How to pass the driving test first time

How to pass the driving test first time

This article looks at How to pass the driving test first time in the UK. With pass rates around 45% in many test centres it appears that more than every driving test taken, more than half fail. To put it another way, you are ore likely to pass on your second attempt. So why do people fail and are there any tips on how to pass the driving test first time.How to pass the driving test first time

First let’s look at the reasons people fail the driving tests. According to the research done every year by the Driving and Vehicle Standards Agency (DVSA) the reasons in 2017 were as follows;

  1. Junctions (observation)
  2. Mirrors – (change direction)
  3. Control (steering)
  4. Junctions (turning right)
  5. Move off (safely)
  6. Positioning (normal driving)
  7. Move off (control)
  8. Response to signals (traffic lights)
  9. Reverse park (control)
  10. Response to signals (Traffic Signs)

https://assets.publishing.service.gov.uk/government/uploads/system/uploads/attachment_data/file/636873/dvsa1207.pdf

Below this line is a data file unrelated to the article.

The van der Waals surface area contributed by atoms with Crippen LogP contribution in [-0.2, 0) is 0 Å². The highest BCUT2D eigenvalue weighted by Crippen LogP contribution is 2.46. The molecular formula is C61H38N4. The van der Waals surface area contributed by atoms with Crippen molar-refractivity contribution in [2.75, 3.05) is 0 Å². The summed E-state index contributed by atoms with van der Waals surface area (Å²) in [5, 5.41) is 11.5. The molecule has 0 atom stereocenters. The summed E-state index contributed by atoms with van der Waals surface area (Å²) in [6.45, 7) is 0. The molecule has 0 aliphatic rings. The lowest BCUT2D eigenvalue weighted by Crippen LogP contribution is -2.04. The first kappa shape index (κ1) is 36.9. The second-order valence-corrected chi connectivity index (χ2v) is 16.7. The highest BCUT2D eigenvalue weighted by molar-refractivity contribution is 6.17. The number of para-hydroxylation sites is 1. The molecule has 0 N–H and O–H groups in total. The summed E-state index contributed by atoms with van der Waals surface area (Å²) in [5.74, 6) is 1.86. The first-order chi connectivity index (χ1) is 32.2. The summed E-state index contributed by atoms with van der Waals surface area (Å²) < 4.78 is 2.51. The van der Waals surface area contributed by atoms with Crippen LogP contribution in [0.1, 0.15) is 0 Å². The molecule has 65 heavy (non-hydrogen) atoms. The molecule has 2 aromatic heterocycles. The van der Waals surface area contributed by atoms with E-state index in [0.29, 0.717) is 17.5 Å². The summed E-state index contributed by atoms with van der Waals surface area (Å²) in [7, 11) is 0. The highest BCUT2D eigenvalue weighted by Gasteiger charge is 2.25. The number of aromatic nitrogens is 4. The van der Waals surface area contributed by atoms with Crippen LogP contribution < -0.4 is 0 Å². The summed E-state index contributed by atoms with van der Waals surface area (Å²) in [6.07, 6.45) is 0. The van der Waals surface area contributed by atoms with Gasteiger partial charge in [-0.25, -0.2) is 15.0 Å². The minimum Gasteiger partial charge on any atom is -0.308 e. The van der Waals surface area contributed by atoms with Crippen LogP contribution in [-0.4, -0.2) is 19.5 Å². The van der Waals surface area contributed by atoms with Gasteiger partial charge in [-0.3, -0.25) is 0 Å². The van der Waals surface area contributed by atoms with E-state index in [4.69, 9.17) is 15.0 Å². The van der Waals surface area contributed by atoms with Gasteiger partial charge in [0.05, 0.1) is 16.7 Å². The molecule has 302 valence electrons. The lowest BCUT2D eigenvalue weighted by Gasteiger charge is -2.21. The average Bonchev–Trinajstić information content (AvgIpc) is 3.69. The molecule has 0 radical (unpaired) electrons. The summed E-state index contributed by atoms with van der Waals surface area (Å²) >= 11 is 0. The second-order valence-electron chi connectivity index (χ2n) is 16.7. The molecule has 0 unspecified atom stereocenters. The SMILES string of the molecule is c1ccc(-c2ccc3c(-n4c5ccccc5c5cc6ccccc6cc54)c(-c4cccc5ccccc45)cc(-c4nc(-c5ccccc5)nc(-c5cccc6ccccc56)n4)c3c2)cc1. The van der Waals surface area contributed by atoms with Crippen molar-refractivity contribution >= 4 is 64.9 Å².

This has been almost the same for over ten years so given a list of the top ten fails, we can do something about this. I would be interested to know how many driving instructors actually have this list.

Let’s look in a little more detail of how you can avoid failing and how to pass the driving test first time.

Junctions (Observations)

The Highway Code tells us ‘to observations must be effective’ To make your observations effective, pause a little when you look. Just long enough to ask yourself ‘is there anything coming’. If your head or eyes do not pause you may not believe me but your eyes do not see when they are moving. If you don’t believe me, look in a mirror and look at your right eye first then left eye and keep moving to each eye. I bet you did not see your eyes move. Now get a friend to watch you and ask did they see your eyes move. They will say yes. This is known and ‘secades’

So; you need to look well at junctions and just ask is there anything coming. Roundabouts are an area where some learners struggle and this is a key failure on the driving test. The only way around this is practice, practice and more practice until you are confident.

Mirrors (changing direction)